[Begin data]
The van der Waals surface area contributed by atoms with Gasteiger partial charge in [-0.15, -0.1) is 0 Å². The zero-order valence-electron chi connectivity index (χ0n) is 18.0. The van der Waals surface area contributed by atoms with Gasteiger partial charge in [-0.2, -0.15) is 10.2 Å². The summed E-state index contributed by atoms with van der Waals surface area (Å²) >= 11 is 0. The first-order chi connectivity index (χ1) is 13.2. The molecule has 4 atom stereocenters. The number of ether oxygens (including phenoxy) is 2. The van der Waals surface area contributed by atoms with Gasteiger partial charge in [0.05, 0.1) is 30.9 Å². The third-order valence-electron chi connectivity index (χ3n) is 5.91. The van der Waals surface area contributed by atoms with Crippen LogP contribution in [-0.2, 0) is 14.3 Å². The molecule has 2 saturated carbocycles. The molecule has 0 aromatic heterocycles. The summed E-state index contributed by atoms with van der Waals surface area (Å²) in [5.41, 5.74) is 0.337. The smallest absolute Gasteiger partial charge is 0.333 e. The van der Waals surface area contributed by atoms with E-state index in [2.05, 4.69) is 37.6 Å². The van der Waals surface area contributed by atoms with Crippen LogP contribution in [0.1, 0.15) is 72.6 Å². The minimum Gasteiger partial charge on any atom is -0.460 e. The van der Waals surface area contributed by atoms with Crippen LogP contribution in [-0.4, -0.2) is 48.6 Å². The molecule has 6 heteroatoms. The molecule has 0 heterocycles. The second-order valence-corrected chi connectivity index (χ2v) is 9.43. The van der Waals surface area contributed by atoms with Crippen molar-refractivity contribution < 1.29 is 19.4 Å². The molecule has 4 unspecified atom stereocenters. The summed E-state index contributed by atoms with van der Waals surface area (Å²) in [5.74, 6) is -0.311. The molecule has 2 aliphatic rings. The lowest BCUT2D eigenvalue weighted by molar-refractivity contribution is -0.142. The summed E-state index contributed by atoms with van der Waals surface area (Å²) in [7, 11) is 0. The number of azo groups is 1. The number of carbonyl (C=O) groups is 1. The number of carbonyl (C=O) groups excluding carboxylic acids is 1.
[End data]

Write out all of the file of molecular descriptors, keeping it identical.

The van der Waals surface area contributed by atoms with Gasteiger partial charge in [-0.15, -0.1) is 0 Å². The zero-order valence-electron chi connectivity index (χ0n) is 18.0. The van der Waals surface area contributed by atoms with Gasteiger partial charge in [-0.2, -0.15) is 10.2 Å². The summed E-state index contributed by atoms with van der Waals surface area (Å²) >= 11 is 0. The first-order chi connectivity index (χ1) is 13.2. The molecule has 4 atom stereocenters. The number of ether oxygens (including phenoxy) is 2. The van der Waals surface area contributed by atoms with Gasteiger partial charge in [0.05, 0.1) is 30.9 Å². The third-order valence-electron chi connectivity index (χ3n) is 5.91. The van der Waals surface area contributed by atoms with Crippen LogP contribution in [-0.2, 0) is 14.3 Å². The molecule has 2 saturated carbocycles. The molecule has 0 aromatic heterocycles. The summed E-state index contributed by atoms with van der Waals surface area (Å²) in [5.41, 5.74) is 0.337. The smallest absolute Gasteiger partial charge is 0.333 e. The van der Waals surface area contributed by atoms with E-state index in [2.05, 4.69) is 37.6 Å². The van der Waals surface area contributed by atoms with Crippen LogP contribution in [0.1, 0.15) is 72.6 Å². The minimum Gasteiger partial charge on any atom is -0.460 e. The van der Waals surface area contributed by atoms with Crippen LogP contribution in [-0.4, -0.2) is 48.6 Å². The molecule has 6 heteroatoms. The molecule has 0 heterocycles. The second-order valence-corrected chi connectivity index (χ2v) is 9.43. The van der Waals surface area contributed by atoms with Crippen molar-refractivity contribution < 1.29 is 19.4 Å². The molecule has 4 unspecified atom stereocenters. The summed E-state index contributed by atoms with van der Waals surface area (Å²) in [5.74, 6) is -0.311. The molecule has 2 aliphatic rings. The lowest BCUT2D eigenvalue weighted by molar-refractivity contribution is -0.142. The summed E-state index contributed by atoms with van der Waals surface area (Å²) in [7, 11) is 0. The number of azo groups is 1. The number of carbonyl (C=O) groups is 1. The number of carbonyl (C=O) groups excluding carboxylic acids is 1.